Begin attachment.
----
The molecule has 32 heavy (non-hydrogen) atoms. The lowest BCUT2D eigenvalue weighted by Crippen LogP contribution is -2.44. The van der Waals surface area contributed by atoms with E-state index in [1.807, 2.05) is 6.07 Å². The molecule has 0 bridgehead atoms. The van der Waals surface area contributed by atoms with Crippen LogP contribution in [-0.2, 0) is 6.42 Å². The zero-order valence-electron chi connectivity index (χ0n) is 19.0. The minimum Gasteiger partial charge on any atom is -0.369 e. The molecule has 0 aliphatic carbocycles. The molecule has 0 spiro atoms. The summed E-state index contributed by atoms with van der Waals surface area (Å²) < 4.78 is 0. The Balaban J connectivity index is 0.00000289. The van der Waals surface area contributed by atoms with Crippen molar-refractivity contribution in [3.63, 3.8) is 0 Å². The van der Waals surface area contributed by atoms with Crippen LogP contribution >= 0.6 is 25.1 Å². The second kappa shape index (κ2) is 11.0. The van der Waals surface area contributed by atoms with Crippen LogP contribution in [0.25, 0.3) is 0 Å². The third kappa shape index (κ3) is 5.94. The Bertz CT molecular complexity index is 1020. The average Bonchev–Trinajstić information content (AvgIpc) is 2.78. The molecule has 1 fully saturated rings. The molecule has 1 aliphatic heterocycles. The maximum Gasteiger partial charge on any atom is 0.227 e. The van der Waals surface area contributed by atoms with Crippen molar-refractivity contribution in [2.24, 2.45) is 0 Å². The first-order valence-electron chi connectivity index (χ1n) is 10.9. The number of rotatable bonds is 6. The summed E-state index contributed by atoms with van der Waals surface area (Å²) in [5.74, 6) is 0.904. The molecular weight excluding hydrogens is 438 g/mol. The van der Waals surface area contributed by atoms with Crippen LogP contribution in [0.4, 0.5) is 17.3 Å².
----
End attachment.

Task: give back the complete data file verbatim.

The molecule has 32 heavy (non-hydrogen) atoms. The lowest BCUT2D eigenvalue weighted by Crippen LogP contribution is -2.44. The van der Waals surface area contributed by atoms with E-state index in [1.807, 2.05) is 6.07 Å². The molecule has 0 bridgehead atoms. The van der Waals surface area contributed by atoms with Crippen LogP contribution in [-0.2, 0) is 6.42 Å². The zero-order valence-electron chi connectivity index (χ0n) is 19.0. The minimum Gasteiger partial charge on any atom is -0.369 e. The molecule has 0 aliphatic carbocycles. The molecule has 0 spiro atoms. The summed E-state index contributed by atoms with van der Waals surface area (Å²) < 4.78 is 0. The Balaban J connectivity index is 0.00000289. The van der Waals surface area contributed by atoms with Crippen molar-refractivity contribution in [3.63, 3.8) is 0 Å². The van der Waals surface area contributed by atoms with Crippen LogP contribution >= 0.6 is 25.1 Å². The second kappa shape index (κ2) is 11.0. The van der Waals surface area contributed by atoms with Crippen LogP contribution in [0.25, 0.3) is 0 Å². The third kappa shape index (κ3) is 5.94. The Bertz CT molecular complexity index is 1020. The average Bonchev–Trinajstić information content (AvgIpc) is 2.78. The molecule has 1 fully saturated rings. The molecule has 1 aliphatic heterocycles. The maximum Gasteiger partial charge on any atom is 0.227 e. The van der Waals surface area contributed by atoms with Crippen molar-refractivity contribution in [2.24, 2.45) is 0 Å². The first-order valence-electron chi connectivity index (χ1n) is 10.9. The number of rotatable bonds is 6. The summed E-state index contributed by atoms with van der Waals surface area (Å²) in [5.74, 6) is 0.904. The molecular weight excluding hydrogens is 438 g/mol. The van der Waals surface area contributed by atoms with Crippen LogP contribution in [0.4, 0.5) is 17.3 Å².